Learn how to capture water from natural sources and start a compost pile from household scraps.
More in Outdoors
Horse and cow manure are loaded with nutrients and are good ingredients for jump-starting your compost pile. Manure by itself is very strong, but if you volunteer to clean out a friend's stable, you'll get a good mix of manure and cedar shavings that can go right into your pile. The fresher the manure, the more active it'll make your compost pile. Dried manure will have a similar but slower effect.
For a compost to do its work of breaking down all of this stuff into useable elements, it needs to heat up. It takes water and nitrogen to start it cooking; manure has plenty of nitrogen and beneficial bacteria to get the compost pile going. You could use a handful of nitrogen-rich fertilizer and some fresh melon rinds if you don't have access to manure; it'll just take a little longer for things to heat up.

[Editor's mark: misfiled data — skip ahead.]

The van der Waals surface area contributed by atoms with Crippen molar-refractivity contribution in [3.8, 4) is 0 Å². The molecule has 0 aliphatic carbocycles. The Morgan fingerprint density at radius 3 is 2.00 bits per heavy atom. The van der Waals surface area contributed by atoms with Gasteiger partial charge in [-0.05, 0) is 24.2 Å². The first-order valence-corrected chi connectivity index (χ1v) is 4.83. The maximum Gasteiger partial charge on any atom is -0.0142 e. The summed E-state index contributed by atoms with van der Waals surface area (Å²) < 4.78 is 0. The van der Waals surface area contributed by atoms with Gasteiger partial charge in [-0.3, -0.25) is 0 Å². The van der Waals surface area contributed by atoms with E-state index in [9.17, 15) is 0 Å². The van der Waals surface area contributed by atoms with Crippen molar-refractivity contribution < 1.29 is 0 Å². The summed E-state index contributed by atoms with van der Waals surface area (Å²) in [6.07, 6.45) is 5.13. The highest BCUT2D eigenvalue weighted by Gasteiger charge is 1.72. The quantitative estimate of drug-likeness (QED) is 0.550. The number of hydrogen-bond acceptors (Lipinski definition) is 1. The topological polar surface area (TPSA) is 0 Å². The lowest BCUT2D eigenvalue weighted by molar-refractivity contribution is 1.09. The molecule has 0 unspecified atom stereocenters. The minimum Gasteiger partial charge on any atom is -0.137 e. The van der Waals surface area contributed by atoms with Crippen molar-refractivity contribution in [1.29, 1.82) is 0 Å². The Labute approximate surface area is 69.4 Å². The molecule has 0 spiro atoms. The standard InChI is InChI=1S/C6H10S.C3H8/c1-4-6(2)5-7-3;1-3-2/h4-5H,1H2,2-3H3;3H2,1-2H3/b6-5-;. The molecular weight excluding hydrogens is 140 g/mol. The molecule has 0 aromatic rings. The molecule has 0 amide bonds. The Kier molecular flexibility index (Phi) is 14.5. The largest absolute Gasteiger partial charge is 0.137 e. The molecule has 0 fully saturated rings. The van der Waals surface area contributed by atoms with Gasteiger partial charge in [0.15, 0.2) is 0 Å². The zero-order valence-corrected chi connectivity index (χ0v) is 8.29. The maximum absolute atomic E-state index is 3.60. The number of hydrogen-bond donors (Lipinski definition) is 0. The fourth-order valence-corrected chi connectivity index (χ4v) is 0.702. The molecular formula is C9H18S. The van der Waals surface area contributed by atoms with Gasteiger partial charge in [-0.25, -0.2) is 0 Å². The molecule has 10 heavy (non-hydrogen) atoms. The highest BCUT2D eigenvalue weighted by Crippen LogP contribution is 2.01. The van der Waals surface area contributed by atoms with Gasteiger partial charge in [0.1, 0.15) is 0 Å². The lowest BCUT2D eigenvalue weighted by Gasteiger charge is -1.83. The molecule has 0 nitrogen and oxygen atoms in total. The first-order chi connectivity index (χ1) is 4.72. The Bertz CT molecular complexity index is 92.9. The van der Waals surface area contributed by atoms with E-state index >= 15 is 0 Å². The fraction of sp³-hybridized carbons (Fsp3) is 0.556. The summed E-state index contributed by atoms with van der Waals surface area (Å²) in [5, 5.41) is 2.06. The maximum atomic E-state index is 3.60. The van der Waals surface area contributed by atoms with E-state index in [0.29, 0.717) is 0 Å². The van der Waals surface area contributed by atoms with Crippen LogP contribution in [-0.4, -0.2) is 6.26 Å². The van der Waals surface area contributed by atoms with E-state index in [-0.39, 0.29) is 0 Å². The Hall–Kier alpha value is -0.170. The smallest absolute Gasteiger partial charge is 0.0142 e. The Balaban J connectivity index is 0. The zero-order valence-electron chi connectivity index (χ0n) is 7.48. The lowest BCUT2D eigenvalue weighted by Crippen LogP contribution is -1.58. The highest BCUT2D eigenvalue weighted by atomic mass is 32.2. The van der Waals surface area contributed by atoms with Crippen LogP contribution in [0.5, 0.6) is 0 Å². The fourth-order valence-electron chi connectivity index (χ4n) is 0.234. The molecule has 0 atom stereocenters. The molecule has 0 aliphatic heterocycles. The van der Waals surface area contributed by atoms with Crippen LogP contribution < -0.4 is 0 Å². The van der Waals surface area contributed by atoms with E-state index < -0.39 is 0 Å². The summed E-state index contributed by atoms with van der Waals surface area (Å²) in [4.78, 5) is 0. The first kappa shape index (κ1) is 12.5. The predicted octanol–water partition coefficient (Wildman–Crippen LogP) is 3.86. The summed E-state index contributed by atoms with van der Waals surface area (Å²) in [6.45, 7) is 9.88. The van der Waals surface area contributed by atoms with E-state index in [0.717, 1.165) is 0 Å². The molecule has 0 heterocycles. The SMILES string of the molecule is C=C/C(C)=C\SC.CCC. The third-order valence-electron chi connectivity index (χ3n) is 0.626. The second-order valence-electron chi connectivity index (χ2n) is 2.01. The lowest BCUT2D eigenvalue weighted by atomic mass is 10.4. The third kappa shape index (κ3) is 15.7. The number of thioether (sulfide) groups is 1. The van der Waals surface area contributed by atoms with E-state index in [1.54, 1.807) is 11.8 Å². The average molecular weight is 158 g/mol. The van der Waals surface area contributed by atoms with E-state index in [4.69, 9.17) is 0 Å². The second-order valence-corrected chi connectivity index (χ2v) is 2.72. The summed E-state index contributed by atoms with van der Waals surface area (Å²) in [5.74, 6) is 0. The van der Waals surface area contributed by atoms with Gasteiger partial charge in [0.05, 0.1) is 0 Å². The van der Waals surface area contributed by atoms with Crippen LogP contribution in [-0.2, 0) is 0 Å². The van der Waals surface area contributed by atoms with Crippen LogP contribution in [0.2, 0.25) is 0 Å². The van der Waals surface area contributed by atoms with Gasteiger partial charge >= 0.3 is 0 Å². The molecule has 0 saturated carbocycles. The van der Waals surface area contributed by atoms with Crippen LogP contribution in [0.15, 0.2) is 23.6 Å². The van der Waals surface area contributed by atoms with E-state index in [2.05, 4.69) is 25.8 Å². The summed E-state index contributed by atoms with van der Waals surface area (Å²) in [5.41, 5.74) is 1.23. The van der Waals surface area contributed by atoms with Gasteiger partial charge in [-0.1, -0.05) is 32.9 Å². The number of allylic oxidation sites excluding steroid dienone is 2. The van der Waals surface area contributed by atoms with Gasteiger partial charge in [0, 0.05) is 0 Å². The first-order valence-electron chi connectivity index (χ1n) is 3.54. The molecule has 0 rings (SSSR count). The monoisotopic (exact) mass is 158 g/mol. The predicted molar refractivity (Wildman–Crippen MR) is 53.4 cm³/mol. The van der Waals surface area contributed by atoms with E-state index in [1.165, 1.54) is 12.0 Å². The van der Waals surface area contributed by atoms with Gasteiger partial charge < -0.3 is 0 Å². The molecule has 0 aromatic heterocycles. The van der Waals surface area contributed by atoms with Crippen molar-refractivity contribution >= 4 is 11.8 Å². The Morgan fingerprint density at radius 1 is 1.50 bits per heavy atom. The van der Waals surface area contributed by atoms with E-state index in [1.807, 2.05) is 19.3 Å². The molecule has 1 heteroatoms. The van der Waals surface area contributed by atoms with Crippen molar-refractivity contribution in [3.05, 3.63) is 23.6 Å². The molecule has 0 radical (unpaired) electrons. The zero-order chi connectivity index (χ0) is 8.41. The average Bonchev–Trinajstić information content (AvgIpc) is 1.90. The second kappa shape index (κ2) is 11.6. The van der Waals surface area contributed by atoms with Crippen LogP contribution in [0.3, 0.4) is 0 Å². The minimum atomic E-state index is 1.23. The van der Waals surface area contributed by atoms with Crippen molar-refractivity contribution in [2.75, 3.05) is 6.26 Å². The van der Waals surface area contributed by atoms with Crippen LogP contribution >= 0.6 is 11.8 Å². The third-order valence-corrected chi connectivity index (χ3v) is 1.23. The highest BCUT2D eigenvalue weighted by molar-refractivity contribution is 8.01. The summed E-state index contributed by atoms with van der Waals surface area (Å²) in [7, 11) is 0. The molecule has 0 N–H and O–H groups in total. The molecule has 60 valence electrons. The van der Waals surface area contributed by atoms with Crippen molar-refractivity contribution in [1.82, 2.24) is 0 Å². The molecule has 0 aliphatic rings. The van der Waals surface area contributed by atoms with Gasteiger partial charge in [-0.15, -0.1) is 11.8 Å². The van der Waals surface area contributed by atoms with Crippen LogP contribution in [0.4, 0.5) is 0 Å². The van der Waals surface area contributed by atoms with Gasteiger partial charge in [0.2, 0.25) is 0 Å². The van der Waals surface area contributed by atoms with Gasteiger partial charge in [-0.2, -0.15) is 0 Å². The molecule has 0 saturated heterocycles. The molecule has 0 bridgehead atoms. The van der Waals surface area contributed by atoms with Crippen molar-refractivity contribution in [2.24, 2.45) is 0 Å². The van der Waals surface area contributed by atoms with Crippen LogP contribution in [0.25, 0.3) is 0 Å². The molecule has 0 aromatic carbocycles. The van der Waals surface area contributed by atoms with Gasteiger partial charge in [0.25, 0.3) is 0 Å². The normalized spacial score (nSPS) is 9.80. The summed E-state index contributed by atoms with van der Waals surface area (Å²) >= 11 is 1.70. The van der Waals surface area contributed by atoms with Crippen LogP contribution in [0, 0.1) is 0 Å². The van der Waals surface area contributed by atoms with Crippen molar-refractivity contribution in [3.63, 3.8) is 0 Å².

Top 10 Water Features (20:01)
Create a Faux Tile Backsplash (01:02)
Cleaning Window Treatments (05:11)
Building a Kitchen Bar Cart (01:02)
A Porch to Chill On Part 1 (06:01)
Decorative Cabinet Panels (03:16)
Installing Laminate Floors (01:00)
Relaxing Yard for Entertaining (00:03:14)
Faucet Tips (01:50)
Garden Water Features 12 Photos
DIY Weddings: Table Setting Ideas 8 Photos
Pictures of Formal English Gardens 17 Photos
10 Ways to Upgrade Your Outdoor Spaces 10 Photos
Chalkboard Paint Ideas for the Kitchen 11 Photos
12 Ways to Upcycle Old Neckties 12 Photos
Blog Cabin 2012: Artistic Vision 100 Photos
Stylish and Unique Headboard Ideas 9 Photos
© 2014 Scripps Networks, LLC. All Rights Reserved.